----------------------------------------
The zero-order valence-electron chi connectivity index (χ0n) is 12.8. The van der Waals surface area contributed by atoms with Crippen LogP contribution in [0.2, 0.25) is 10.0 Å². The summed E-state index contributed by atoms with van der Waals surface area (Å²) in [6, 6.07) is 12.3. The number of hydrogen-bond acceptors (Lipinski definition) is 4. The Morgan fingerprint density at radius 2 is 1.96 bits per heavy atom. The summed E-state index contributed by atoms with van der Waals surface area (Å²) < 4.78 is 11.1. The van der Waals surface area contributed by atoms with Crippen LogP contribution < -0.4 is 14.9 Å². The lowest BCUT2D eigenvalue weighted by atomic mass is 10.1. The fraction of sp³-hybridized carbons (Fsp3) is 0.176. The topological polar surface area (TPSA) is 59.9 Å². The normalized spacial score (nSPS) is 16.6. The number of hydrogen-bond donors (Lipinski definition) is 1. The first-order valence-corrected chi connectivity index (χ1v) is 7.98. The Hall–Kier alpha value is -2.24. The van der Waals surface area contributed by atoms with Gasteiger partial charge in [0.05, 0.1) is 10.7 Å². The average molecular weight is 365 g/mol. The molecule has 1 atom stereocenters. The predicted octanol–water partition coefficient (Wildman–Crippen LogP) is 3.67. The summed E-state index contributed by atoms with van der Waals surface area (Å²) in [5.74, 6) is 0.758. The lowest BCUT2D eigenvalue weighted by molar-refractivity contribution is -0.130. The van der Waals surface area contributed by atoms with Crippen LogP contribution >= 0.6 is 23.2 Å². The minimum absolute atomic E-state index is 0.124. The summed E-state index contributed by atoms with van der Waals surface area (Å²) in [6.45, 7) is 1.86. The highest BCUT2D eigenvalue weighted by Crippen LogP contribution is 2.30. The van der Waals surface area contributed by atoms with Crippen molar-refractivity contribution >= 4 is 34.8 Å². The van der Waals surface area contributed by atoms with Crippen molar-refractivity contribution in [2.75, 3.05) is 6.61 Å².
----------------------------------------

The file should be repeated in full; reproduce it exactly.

The zero-order valence-electron chi connectivity index (χ0n) is 12.8. The van der Waals surface area contributed by atoms with Crippen LogP contribution in [0.2, 0.25) is 10.0 Å². The summed E-state index contributed by atoms with van der Waals surface area (Å²) in [6, 6.07) is 12.3. The number of hydrogen-bond acceptors (Lipinski definition) is 4. The Morgan fingerprint density at radius 2 is 1.96 bits per heavy atom. The summed E-state index contributed by atoms with van der Waals surface area (Å²) < 4.78 is 11.1. The van der Waals surface area contributed by atoms with Crippen LogP contribution < -0.4 is 14.9 Å². The lowest BCUT2D eigenvalue weighted by atomic mass is 10.1. The fraction of sp³-hybridized carbons (Fsp3) is 0.176. The topological polar surface area (TPSA) is 59.9 Å². The normalized spacial score (nSPS) is 16.6. The number of hydrogen-bond donors (Lipinski definition) is 1. The first-order valence-corrected chi connectivity index (χ1v) is 7.98. The Hall–Kier alpha value is -2.24. The van der Waals surface area contributed by atoms with Gasteiger partial charge in [0.05, 0.1) is 10.7 Å². The average molecular weight is 365 g/mol. The molecule has 1 atom stereocenters. The predicted octanol–water partition coefficient (Wildman–Crippen LogP) is 3.67. The summed E-state index contributed by atoms with van der Waals surface area (Å²) in [5.74, 6) is 0.758. The lowest BCUT2D eigenvalue weighted by molar-refractivity contribution is -0.130. The van der Waals surface area contributed by atoms with Crippen LogP contribution >= 0.6 is 23.2 Å². The minimum absolute atomic E-state index is 0.124. The summed E-state index contributed by atoms with van der Waals surface area (Å²) in [6.45, 7) is 1.86. The highest BCUT2D eigenvalue weighted by Crippen LogP contribution is 2.30. The van der Waals surface area contributed by atoms with Crippen molar-refractivity contribution >= 4 is 34.8 Å². The van der Waals surface area contributed by atoms with Crippen molar-refractivity contribution in [2.75, 3.05) is 6.61 Å².